If you walk around the mall, business seems brisk. The units are fully filled at basement one and there is a healthy crowd at Food Republic on level four.
But levels two and three are rather quiet, after department store Isetan closed last year. It is in the midst of renovations and leasing out the space.
From now till June 30, level one where Isetan used to occupy, is taken up by a pop-up flea market by Workshop Element (W.E.) and Togetherly.
The other end of level one - the section where Gap used to be - is covered by hoardings. One says a new Japanese izakaya is opening in May, but the other hoardings do not indicate what new tenants are moving in.
"There's really little traffic here," says Mr J. Lee, 28, a shop assistant at one of the watch shops on level two. "We just keep ourselves busy by cleaning the display cabinets, arranging the timepieces, chatting with one another and playing with our mobile phones."
The first floor of Shaw Centre may have an impressive Polo Ralph Lauren flagship, but levels three and four have about 10 empty units each.
Given the mall's long and narrow layout, shoppers have to walk past the empty units to get to the washroom or restaurants. Each boarded- up unit has its unit number clearly labelled and the leasing agent's contact details.
The stretch of units alongside Japanese ramen restaurant chain Ippudo on level four is completely boarded up.
Mr Jeremy Low, 45, director of hair salon Fox Studio on the fourth floor, says the situation is "very cham", using the Hokkien word for "pitiful".
"Of course the lack of tenants affects business. Our sales have dropped more than 20 to 25 per cent since we moved here in January this year."
The hair salon has about 15 walk-in customers a month, compared with about 240 walk-in customers at its previous location at TripleOne Somerset.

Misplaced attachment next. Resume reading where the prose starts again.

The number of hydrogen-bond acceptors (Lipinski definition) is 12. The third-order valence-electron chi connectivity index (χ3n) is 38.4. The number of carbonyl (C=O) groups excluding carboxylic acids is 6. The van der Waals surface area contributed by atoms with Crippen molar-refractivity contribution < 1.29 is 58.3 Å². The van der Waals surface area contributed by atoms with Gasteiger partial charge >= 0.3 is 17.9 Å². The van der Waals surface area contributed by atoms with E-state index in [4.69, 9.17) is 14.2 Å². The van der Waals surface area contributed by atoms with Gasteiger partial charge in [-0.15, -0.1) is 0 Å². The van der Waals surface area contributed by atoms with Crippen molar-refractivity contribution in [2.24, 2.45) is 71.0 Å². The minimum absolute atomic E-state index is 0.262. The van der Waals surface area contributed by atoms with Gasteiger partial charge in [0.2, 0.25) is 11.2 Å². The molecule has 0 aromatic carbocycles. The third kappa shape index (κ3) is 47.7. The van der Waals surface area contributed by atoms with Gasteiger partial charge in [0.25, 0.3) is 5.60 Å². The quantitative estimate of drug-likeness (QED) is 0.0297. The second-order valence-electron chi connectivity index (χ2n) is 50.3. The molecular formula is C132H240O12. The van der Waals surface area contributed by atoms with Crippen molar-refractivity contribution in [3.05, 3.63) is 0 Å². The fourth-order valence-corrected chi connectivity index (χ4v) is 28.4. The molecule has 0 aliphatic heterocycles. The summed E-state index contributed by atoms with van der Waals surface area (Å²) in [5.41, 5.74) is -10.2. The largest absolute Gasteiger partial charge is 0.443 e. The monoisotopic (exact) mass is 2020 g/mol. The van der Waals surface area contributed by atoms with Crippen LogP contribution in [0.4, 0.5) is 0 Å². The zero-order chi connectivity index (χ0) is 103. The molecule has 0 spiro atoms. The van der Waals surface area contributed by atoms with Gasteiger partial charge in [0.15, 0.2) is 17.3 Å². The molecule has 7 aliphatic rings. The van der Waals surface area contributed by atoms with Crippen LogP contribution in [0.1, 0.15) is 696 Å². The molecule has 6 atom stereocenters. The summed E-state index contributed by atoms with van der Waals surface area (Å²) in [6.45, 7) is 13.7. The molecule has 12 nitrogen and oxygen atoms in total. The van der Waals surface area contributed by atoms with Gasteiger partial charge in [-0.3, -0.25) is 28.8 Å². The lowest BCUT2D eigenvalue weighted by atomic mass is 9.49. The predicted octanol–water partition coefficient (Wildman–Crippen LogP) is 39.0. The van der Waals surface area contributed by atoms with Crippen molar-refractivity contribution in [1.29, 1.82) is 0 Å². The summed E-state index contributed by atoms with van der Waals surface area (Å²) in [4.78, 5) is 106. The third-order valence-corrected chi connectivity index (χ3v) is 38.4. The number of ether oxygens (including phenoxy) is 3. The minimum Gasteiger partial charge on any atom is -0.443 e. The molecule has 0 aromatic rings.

Still, Mr Low, who has signed a three-year lease, is hopeful. "I will wait it out," he says.
Except for Adidas Originals on the first floor, all the other units on the ground floor are unoccupied.
Much of the traffic comes from members of True Yoga on the fourth floor and Bikram Original Hot Yoga on the fifth floor.
Beauty salons and fashion boutiques occupy the second and third floors. There are five empty units on the second floor and three empty units on the third. The dim lighting does nothing to lift the empty space.
Mr Richmond Goh, 58, who has been going to True Yoga at the mall for the past eight years, says: "I don't bother with the shops here, since Ion Orchard and Isetan at Shaw House are nearby. I come here just to do yoga. Once I'm done, I leave."
FAR EAST PLAZA
Though the higher levels of the mall are mostly filled with various tenants that include fashion outlets, jewellery stores and hair and nail salons, the first level of Far East Plaza looks almost deserted. While levels two through five have the odd handful of shuttered units, level one has at least 20 empty units.
The only busy spaces on the level are the F&B outlets which include bubble tea store Gong Cha and noodle restaurant Eat.
A salesman at a boutique on level one, who declines to be named, says: "When shoppers see that so many stores are closed, they don't come to our store. There are more shops upstairs, but this level is really empty."
Correction note: An earlier version of the story stated that UOB Privilege Banking is located on level 1 of 268 Orchard Road. This is incorrect. It should be level 11. We are sorry for the error.
A version of this article appeared in the print edition of The Straits Times on April 28, 2016, with the headline 'NO TENANTS... AND NO SHOPPERS'. Print Edition | Subscribe